Swiss National Bank (SNBN) President Thomas Jordan pledged to defend the Swiss currency ceiling “with utmost determination” after the central bank underlined the measure’s importance in protecting the economy.
The franc remains “high” and the cap of 1.20 francs per euro is “important in order to avoid an undesirable tightening of monetary conditions,” Jordan said in Bern today after the SNB kept the barrier in place. It also maintained the band for its benchmark interest rate at zero percent to 0.25 percent, as forecast by all 22 economists in a Bloomberg News survey.
The SNB’s foreign-currency reserves have surged to more than 400 billion francs ($435 billion) as policy makers stepped up euro purchases to curb flows sparked by the region’s debt turmoil. Still, while Jordan last month said negative rates and an adjustment of the cap were in the SNB’s toolkit if needed, the franc has weakened 1.9 percent this year and all 49 economists in a Bloomberg survey predict the franc will average higher than the cap in 2013.
“It’s very likely that the SNB hasn’t had to resort to interventions recently,” said Maxime Botteron, an economist at Credit Suisse Group AG. “The franc currently is probably less of a problem for Swiss exporters than it was in the past. They are more hurt by weaker growth globally.”
The franc traded little changed at 1.2331 per euro as of 12 noon in Zurich. Against the dollar it traded at 93.48 centimes.
“Overall, the value of the Swiss franc remains high and should fall further over the next few quarters,” Jordan said.
The SNB put the ceiling in place in September 2011 after investors pushed the franc close to parity with the euro, threatening to thwart growth and sink the economy into deflation. According to the SNB, without the cap Switzerland would have suffered a severe recession.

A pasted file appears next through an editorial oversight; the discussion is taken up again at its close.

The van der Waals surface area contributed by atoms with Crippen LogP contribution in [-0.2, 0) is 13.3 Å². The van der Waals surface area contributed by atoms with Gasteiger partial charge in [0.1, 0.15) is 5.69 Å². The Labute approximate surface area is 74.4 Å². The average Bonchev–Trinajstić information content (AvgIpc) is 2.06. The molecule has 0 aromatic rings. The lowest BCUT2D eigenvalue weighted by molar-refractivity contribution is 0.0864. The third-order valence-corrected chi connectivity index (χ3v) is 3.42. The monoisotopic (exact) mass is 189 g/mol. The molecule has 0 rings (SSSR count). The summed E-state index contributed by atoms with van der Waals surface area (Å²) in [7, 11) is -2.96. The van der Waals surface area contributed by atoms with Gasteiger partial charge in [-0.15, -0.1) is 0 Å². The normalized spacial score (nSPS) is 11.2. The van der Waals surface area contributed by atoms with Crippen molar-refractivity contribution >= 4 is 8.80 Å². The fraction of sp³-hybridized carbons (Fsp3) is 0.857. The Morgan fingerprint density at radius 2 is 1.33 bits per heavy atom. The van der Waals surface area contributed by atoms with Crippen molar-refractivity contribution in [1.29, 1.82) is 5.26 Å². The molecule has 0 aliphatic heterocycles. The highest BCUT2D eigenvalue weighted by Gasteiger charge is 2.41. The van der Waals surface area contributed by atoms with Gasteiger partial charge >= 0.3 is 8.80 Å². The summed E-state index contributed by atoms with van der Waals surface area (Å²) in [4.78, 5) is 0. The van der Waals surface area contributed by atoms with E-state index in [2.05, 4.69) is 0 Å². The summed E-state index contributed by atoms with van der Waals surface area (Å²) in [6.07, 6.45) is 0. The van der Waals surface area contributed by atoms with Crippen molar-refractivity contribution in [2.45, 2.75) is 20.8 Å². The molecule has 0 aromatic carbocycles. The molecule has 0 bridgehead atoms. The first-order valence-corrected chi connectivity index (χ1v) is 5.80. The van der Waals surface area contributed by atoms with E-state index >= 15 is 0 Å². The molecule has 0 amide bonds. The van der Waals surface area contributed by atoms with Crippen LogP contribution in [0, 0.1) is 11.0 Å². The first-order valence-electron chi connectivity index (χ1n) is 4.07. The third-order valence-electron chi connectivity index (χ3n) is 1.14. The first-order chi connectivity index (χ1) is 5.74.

While the euro area, Switzerland’s biggest trading partner, is in its longest recession on record, the Swiss economy expanded 0.6 percent in the first quarter, beating economist forecasts as consumer spending drove growth.
The SNB predicted the Swiss economy to expand 1 percent to 1.5 percent this year, unchanged from its March forecast. Still, in the second quarter, the SNB has seen a “perceptible weakening” in growth, Jordan said.
“The risks for the Swiss economy remain high,” Jordan said. “Further developments in the euro area financial and sovereign debt crisis remain uncertain. Tensions can reappear at any moment on global financial markets.”
Inflation remains weak, with consumer prices suffering their their 20th straight month of declines in May. They are expected to decline 0.3 percent this year, the SNB said, compared with 0.2 percent previously forecast.
With Swiss consumer prices are in the midst of their longest slump in at least four decades, investors have shown that they take the SNB’s threat of supplementary measures seriously.
Jordan’s comments on the SNB’s “utmost determination” to defend the franc cap echoed previous SNB policy statements. Still, the phrase wasn’t included in today’s assessment. Jordan said this omission wasn’t a change in tone for the SNB.
The SNB president today reiterated that negative rates are in the central bank’s arsenal.
“We in Switzerland have always said that we won’t exclude any instruments that would help us maintain adequate monetary conditions,” Jordan said. “Adequate monetary conditions for the Swiss are of course influenced by steps are possibly taken in other currency areas.”
European Central Bank President Mario Draghi in May said policy makers had an open mind on a negative deposit rate and on June 6 listed it in a menu of options the ECB may deploy to aid the 17-nation economy.
Swiss home and apartment prices have soared in recent years, with mortgages kept cheap by the SNB’s easy policy. Keen to prevent a repeat of the property market crisis of the 1990s that hobbled growth for years, the SNB has sounded the alarm, warning of overheating and a decline in credit quality.
In February, the Swiss government followed a proposal by the SNB and introduced new capital rules that as of Sept. 30 require lenders to hold an extra 1 percent of risk-weighted assets linked to domestic residential mortgages. Even so, risks to Switzerland’s housing market, as measures by the UBS Swiss Real Estate Bubble Index, increased in the first three months of the year, raising the question as to whether authorities have taken sufficient steps.
“In the event of a further build-up of risks in the Swiss mortgage and real estate markets, it might prove necessary to take further regulatory measures,” SNB Vice President Jean-Pierre Danthine said, adding that it “will regularly assess whether an adjustment of the countercyclical capital buffer is required.”
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